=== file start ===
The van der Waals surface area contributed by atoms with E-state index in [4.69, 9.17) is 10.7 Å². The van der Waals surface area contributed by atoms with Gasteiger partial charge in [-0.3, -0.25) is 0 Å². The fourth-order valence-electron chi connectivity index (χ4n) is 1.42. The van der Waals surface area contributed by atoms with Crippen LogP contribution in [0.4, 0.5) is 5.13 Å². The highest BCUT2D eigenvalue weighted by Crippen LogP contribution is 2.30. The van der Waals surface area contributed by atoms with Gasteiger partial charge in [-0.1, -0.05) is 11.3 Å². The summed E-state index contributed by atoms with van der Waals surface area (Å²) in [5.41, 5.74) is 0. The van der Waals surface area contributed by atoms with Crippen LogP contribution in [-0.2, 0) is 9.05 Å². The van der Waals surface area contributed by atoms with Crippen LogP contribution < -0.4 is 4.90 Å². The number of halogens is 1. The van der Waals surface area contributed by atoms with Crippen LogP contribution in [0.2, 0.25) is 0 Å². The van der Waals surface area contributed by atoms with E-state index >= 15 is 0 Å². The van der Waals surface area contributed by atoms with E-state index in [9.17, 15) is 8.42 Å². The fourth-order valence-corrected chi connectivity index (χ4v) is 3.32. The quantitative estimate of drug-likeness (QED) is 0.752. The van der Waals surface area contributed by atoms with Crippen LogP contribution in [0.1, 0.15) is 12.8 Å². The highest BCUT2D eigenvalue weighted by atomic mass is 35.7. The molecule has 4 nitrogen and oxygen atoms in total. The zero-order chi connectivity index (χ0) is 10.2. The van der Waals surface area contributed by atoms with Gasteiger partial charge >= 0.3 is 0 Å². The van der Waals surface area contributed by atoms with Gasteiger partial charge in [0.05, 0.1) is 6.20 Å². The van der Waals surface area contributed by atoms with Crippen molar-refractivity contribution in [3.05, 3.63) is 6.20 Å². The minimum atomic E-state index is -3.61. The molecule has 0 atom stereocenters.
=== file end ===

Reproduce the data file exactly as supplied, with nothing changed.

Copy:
The van der Waals surface area contributed by atoms with E-state index in [4.69, 9.17) is 10.7 Å². The van der Waals surface area contributed by atoms with Gasteiger partial charge in [-0.3, -0.25) is 0 Å². The fourth-order valence-electron chi connectivity index (χ4n) is 1.42. The van der Waals surface area contributed by atoms with Crippen LogP contribution in [0.4, 0.5) is 5.13 Å². The highest BCUT2D eigenvalue weighted by Crippen LogP contribution is 2.30. The van der Waals surface area contributed by atoms with Gasteiger partial charge in [-0.1, -0.05) is 11.3 Å². The summed E-state index contributed by atoms with van der Waals surface area (Å²) in [5.41, 5.74) is 0. The van der Waals surface area contributed by atoms with Crippen LogP contribution in [-0.2, 0) is 9.05 Å². The van der Waals surface area contributed by atoms with Crippen LogP contribution < -0.4 is 4.90 Å². The number of halogens is 1. The van der Waals surface area contributed by atoms with Crippen LogP contribution in [0.2, 0.25) is 0 Å². The van der Waals surface area contributed by atoms with E-state index >= 15 is 0 Å². The van der Waals surface area contributed by atoms with E-state index in [9.17, 15) is 8.42 Å². The fourth-order valence-corrected chi connectivity index (χ4v) is 3.32. The quantitative estimate of drug-likeness (QED) is 0.752. The van der Waals surface area contributed by atoms with Crippen LogP contribution in [0.1, 0.15) is 12.8 Å². The highest BCUT2D eigenvalue weighted by atomic mass is 35.7. The molecule has 4 nitrogen and oxygen atoms in total. The zero-order chi connectivity index (χ0) is 10.2. The van der Waals surface area contributed by atoms with Gasteiger partial charge >= 0.3 is 0 Å². The van der Waals surface area contributed by atoms with Gasteiger partial charge in [0.05, 0.1) is 6.20 Å². The van der Waals surface area contributed by atoms with Crippen molar-refractivity contribution in [3.05, 3.63) is 6.20 Å². The minimum atomic E-state index is -3.61. The molecule has 0 atom stereocenters.